"It is a book."
Translation:To jest książka.
Hopefully somebody can help me out with a question I have. I was under the impression that when we define something using the verb być, we had to change the ending of noun being defined. I believe we use the instrumental case for that kind of sentence structure. However, here we don't do that, and I don't quite know why.
I was playing around on Google translate after running into this sentence again, and I found the following:
She's a woman => Ona jest kobietą vs.
It's a woman => To jest kobieta
Does this change simply have something to do with using "to"? Or is it that the two sentences are intended to mean different things?
While this hasn't come up in the course yet, my understanding is that it's correct to refer to objects in Polish as she and he based on their grammatical gender, so is there a semantic difference between me saying, "Ona jest książką" and "To jest książka"?
Thanks in advance!
Well, if "She is a book" made sense semantically, then yes, "Ona jest książką" would be a correct sentence. But no one would say that in Polish and I believe the same is true about English. While of course "książka" is feminine, the personal pronoun is... personal. Maybe it could be used for pets.
You have two different constructions here. "She's a woman" is an example of "X is Y". Here, X is a personal pronoun and Y is a noun phrase. In such a sentence, X takes Nominative, then you have a form of "być" (to be), and then Y in Instrumental.
"It's a woman" is an example of what we call here "This is Y". It starts with a dummy pronoun ("[this/that/it] is" or "[these/those] are") and all those dummy pronouns, regardless of the grammatical number and gender, will always be translated as "to". And then Y takes Nominative.
More info about those here: https://www.duolingo.com/comment/16373167 :)
"But no one would say that in Polish and I believe the same is true about English."
Interestingly, we actually do say stuff like this in English, though it's one of those weird specific case things. For example ships, cars, and mechanical objects in general are often referred to as she. Another interesting case is when things are named. My girlfriend and I have a silly tradition of actually naming many of our devices, as when you boot them up for the first time it asks for a name. For these objects we also refer to them by the gender usually associated with the name we chose.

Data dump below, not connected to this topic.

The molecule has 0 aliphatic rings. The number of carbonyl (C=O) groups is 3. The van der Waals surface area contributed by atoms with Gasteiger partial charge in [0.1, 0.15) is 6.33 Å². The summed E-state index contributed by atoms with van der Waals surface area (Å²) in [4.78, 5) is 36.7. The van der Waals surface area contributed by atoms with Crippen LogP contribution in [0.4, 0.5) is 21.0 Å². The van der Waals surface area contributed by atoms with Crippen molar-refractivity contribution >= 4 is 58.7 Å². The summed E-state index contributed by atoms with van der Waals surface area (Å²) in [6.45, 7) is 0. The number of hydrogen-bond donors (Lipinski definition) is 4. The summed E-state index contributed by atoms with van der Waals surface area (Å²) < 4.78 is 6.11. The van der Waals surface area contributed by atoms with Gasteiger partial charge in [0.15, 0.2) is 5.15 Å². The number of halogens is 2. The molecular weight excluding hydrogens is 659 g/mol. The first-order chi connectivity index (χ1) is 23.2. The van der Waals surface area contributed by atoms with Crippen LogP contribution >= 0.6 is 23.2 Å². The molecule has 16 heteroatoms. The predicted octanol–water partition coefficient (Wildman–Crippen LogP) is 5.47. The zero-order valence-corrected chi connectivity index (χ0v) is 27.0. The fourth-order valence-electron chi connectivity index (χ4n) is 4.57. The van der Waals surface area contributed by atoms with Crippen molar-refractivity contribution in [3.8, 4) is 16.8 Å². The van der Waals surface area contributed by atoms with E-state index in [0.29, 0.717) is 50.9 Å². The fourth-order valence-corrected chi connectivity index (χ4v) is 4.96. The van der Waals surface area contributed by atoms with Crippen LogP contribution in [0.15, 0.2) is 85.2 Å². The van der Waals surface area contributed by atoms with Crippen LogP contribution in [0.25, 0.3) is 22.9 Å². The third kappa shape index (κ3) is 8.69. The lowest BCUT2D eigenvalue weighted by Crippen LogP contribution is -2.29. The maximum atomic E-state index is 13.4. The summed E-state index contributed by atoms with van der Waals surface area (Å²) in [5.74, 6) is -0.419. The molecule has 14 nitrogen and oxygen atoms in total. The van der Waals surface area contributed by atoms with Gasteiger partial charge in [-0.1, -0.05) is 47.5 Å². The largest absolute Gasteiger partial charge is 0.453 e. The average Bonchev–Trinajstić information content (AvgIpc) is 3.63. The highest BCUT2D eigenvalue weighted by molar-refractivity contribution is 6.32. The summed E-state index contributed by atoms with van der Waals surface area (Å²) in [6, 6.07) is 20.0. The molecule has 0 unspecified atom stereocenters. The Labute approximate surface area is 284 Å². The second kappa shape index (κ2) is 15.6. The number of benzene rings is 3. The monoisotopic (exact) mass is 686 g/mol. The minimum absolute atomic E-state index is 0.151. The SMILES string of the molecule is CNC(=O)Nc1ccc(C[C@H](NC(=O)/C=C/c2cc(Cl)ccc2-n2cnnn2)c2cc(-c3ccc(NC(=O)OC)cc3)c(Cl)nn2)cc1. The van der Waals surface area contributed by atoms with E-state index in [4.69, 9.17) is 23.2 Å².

However, in this example I was actually thinking more about German though, as English doesn't have grammatical gender, so it's hard to know what rules apply. I've taught in Austria quite a bit and I know that the students often referred to feminine or masculine inanimate objects using the gender appropriate personal pronouns. It seems that in Polish this is limited to this, that, those, and these, etc.
Anyway, thank you for your explanation. Everything you said makes perfect sense.
If we say 'x is y' then Y takes instrumental.
If we say 'this is y' then Y remains in nominative.
However, be careful with the 'this'..... Saying 'this is y', Y remains in nominative, but saying 'this x is y' is really just a variation of saying 'x is y' (so, as before, Y takes instrumental).
One extra info....
When Y is an adjective-noun, (tasty coffee), both the adjective and the noun will take instrumental.
But if ever an adjective is on its own (eg this coffee is tasty), then 'tasty' ,will remain in noninative. Though I think the gender will change if X was defined.
If it was 'to jest smazcny' then I dont know if smazcny should change to the gender of whatever the 'to' items gender is?? Maybe someone can answer that for me